M. K. Theodoratus, Fantasy Writer, blogs about the books she reads--mostly fantasy and mystery authors whose books catch her eye and keep her interest. Nothing so formal as a book review, just chats about what she liked. Theodoratus also mutters about her own writing progress or ... lack of it.


Tuesday, March 27, 2018

Reading Historical Fiction for Truth or Fairy Tale

Most weeks I start browsing to see which book on my to-read pile holds my interest. This week's winner: Phillpa Gregory's The Last Tudor. Yes, she has finally come to the end of her Plantagenet and Tudor novels. The Plantagenets are favorites, the Tudors not so much. Still, I've read many of her novels set in the period. They' ve all been fascinating reads.

The Last Tudors tells the story of Lady Jane Grey who became Queen of England for nine days as her father plotted to rule England. [They were Protestants and Princess Mary Tudor was Catholic, which was rapidly important then.] Most people know how that turned out, but they don't know much about her two sisters who were among the possible heirs to Queen Elisabeth I. The book's about being jerked about and imprisoned by someone who has the power to remove your head from your shoulders.

Phillipa Gregory's lack of admiration for Elisabeth is obvious. Very little nice is said about her. Of course, she was dealing a bankrupted kingdom back on its financial feet at the beginning of her reign. But she could have been nicer.

Must say though, I rather agree with Gregory's interpretation. I've always thought that all three Tudors were autocratic despots. In fact, I can remember reading this glowing book about Elisabeth I in eighth grade and suddenly realizing: Hey, this woman's a dictator. Having a difficult childhood wasn't any excuse, in my opinion, to take her anger out on other people. Queen Elisabeth I was lucky to have Cecil as her right-hand man.

Okay, Gregory is a master at writing historical Fiction, but she does it differently than most. Her books aren't dense, weighed down with tons of factoids. She concentrates on her character's thoughts with sparse, judicious descriptions to anchor the reader in the time period. In The Last Tudor, Gregory gives one of the best descriptions of what a lady in waiting actually did in court taking care of the queen.

Other people think she's better than sliced bread; others not. Read a sample of the book and other reviews on:

Amazon       Nook       kobo/Rakuten

Other Interesting Reading

Romance appears in all genres as well as being a popular genre of its own. I'm not a big romance reader...though I like to think I tolerate it. Anyway, I encountered this discussion of romance novels curtesy of Books Go Social. Darcel Rocket explores Where Are Romance Novels Headed Given Given the Current State of Women's Issues? In the Chicago Tribune. Yeah, it's complicated, a lot more complicated than the news bites lead one to believe. Think the ideas can apply to other genres too.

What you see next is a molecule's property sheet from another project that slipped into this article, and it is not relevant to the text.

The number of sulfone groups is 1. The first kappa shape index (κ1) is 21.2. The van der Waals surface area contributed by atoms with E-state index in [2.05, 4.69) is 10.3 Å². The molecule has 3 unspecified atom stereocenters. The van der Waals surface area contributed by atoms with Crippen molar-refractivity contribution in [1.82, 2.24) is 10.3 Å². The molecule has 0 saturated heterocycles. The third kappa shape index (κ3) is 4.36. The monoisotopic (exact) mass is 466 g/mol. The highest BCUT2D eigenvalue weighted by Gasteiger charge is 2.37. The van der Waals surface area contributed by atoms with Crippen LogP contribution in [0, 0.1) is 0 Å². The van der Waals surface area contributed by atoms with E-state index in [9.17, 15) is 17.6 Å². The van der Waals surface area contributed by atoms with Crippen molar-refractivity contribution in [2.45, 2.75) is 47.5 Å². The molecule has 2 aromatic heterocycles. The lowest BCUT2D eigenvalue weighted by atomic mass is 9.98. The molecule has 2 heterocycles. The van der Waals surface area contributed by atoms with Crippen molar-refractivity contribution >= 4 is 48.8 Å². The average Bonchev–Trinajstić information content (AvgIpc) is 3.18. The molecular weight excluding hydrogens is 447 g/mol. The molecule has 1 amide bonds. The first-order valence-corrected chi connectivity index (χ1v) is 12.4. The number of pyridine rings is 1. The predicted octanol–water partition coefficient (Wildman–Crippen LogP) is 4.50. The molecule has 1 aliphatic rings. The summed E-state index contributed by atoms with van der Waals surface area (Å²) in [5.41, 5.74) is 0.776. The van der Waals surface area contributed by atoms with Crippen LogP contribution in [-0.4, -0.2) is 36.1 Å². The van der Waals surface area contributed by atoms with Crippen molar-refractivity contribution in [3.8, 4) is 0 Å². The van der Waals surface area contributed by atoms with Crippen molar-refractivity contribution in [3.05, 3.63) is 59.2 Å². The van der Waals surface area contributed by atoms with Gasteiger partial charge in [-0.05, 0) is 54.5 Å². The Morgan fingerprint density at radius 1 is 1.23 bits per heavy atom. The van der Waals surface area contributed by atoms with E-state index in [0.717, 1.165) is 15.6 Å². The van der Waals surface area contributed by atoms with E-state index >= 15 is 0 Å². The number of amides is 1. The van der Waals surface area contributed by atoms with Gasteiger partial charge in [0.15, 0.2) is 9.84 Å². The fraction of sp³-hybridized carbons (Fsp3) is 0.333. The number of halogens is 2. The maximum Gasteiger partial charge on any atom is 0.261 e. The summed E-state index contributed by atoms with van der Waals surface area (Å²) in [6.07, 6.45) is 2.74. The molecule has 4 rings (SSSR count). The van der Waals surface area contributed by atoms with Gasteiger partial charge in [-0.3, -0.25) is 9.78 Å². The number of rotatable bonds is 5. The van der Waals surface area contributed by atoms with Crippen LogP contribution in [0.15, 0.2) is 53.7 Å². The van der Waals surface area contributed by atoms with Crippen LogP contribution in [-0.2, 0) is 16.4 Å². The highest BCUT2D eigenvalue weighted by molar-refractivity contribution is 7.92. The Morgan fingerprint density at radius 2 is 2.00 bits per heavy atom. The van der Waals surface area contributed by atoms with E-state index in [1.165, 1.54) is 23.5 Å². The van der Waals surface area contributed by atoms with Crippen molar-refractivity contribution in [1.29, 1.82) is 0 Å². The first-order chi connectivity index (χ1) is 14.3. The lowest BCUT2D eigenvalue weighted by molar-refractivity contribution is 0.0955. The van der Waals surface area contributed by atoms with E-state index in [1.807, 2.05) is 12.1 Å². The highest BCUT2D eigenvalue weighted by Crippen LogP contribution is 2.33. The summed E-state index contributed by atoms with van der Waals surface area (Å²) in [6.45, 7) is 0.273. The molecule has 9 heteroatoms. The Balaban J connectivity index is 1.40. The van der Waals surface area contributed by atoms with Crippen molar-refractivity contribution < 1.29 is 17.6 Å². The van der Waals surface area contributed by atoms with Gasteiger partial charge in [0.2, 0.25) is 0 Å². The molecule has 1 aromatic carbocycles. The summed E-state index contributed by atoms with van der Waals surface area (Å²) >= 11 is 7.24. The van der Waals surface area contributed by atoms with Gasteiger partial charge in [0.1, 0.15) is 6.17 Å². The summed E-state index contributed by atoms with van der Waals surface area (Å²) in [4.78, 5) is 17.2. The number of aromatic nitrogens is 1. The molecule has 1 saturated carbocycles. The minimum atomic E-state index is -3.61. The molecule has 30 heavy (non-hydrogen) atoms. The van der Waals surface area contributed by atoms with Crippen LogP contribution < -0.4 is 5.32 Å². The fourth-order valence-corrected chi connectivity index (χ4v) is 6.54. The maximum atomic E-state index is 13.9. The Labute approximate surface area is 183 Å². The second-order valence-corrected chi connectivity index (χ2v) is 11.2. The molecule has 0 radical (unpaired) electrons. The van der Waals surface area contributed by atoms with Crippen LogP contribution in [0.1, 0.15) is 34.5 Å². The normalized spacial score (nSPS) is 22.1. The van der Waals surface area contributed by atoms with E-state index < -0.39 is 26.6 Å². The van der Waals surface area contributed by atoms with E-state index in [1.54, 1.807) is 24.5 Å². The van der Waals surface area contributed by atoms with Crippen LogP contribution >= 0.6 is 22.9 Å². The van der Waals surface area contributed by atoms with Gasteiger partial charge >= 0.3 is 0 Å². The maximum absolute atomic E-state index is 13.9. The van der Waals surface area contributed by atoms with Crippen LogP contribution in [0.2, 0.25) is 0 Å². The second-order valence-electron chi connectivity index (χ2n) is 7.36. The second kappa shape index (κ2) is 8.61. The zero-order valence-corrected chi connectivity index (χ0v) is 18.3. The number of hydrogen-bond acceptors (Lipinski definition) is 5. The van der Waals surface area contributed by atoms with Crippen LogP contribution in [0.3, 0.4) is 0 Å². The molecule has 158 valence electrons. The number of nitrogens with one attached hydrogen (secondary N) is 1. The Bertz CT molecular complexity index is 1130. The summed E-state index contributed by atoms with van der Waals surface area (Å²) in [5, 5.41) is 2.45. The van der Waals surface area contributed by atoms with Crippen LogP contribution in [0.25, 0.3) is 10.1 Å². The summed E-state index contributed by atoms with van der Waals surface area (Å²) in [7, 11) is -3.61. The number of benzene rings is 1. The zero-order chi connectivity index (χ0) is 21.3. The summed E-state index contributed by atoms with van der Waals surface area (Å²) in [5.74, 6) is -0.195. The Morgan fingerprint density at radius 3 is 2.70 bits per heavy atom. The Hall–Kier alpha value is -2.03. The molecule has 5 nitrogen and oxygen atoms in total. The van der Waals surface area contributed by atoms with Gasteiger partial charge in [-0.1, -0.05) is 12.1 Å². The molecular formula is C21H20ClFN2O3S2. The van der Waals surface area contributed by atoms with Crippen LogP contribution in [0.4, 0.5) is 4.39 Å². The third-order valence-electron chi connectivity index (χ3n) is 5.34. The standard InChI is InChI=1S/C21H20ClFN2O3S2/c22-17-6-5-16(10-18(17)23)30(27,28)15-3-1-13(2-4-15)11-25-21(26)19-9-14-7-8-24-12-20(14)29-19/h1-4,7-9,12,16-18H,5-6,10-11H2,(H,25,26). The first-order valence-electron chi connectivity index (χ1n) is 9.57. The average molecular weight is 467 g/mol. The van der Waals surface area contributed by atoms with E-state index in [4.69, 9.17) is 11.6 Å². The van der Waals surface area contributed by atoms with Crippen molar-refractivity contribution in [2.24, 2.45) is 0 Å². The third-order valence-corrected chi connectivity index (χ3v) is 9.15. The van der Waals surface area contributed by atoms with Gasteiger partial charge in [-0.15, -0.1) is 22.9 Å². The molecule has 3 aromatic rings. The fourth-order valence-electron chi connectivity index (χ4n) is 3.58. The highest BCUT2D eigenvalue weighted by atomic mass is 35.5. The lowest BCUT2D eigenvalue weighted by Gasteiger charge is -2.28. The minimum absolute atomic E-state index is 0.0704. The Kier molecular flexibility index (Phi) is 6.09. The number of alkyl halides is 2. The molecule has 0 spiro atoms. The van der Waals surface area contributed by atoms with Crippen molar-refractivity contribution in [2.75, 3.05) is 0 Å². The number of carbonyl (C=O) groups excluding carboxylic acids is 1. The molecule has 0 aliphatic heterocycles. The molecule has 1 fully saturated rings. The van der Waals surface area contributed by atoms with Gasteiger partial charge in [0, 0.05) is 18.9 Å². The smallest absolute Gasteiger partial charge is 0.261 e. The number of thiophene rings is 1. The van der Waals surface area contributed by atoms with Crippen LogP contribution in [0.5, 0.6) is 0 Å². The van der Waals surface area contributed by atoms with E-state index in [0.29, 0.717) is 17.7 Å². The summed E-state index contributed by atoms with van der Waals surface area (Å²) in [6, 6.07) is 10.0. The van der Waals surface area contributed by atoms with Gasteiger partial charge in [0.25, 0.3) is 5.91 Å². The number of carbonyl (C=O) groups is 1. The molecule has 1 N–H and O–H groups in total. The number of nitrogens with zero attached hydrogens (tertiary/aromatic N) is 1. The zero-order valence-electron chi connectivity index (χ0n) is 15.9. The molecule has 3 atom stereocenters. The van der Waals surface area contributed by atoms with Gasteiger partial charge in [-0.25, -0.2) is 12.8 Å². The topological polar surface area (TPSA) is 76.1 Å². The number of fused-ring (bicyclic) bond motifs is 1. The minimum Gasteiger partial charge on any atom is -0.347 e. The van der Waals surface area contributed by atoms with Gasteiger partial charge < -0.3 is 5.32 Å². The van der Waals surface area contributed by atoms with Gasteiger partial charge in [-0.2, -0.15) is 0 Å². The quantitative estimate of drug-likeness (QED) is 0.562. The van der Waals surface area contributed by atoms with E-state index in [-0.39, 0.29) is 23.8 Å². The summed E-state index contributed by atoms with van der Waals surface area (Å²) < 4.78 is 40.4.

My Writing Rut

Still revising/editing. My editor was right. The ending seems a little rushled. Am think whether I really want to write a new chapter and drag it out. The middle of the book was important because that's where Pillar's assumptions are destroyed.

But I have got my taxes done and in. Think a lot of people are going to be surprised when they do next year's taxes.

Interested in adding some short stories to your ereader for when you want a quick fantasy read? Check out my Andor stories about the problems demons cause. Available at

Tuesday, March 20, 2018

Was the Pirate King Intentionally So Funny?

Oh, for the days of yesteryear, when meglomaniacs made movies with scant crews. Such is the setting of Pirate King by Lauire R. King, a Mary Russell/Sherlock Holmes novel. Not much space is devoted to Holmes in this book, which is fine with me. I consider Sherlock Holms a meglomaniac. [Nice to have him on our side, though.] The play on a Gilbert and Sullivan play adds seasoning for Mary Russell's sardonic commentary.

In short, all bets are off when Mary Russell agrees to go undercover, solo, on the set of a new British movie [ala 1920's] filmed in Portugal and Morocco. Goal: to find out why the film company is connected to crimes similar to those featured in their movies. Oh, there was some other doggerel about a missing person which appeared briefly at the beginning and end.

Though King uses first person narrative well, the last couple of books I've read in the series came across as ponderous, without the enjoyable, sacastic wit. The Pirates of Penzance gave King a broad canvas to work with, especially when combined with Valentino imagery. Nothing like a little abuse to make the heart grow fonder. But it does give some plot twists a target as well as pratfalls.

Okay, not the best of the series. But I enjoyed it as light reading after working on all the writerly things that have nothing do with creating a readable story. Sometimes this story became just plain boring. Granted there were lots of opportunities wasted, like one of the thirteen blond bells containing an adolescent male with a stage mommy. Guess I have an appetite for pratfalls.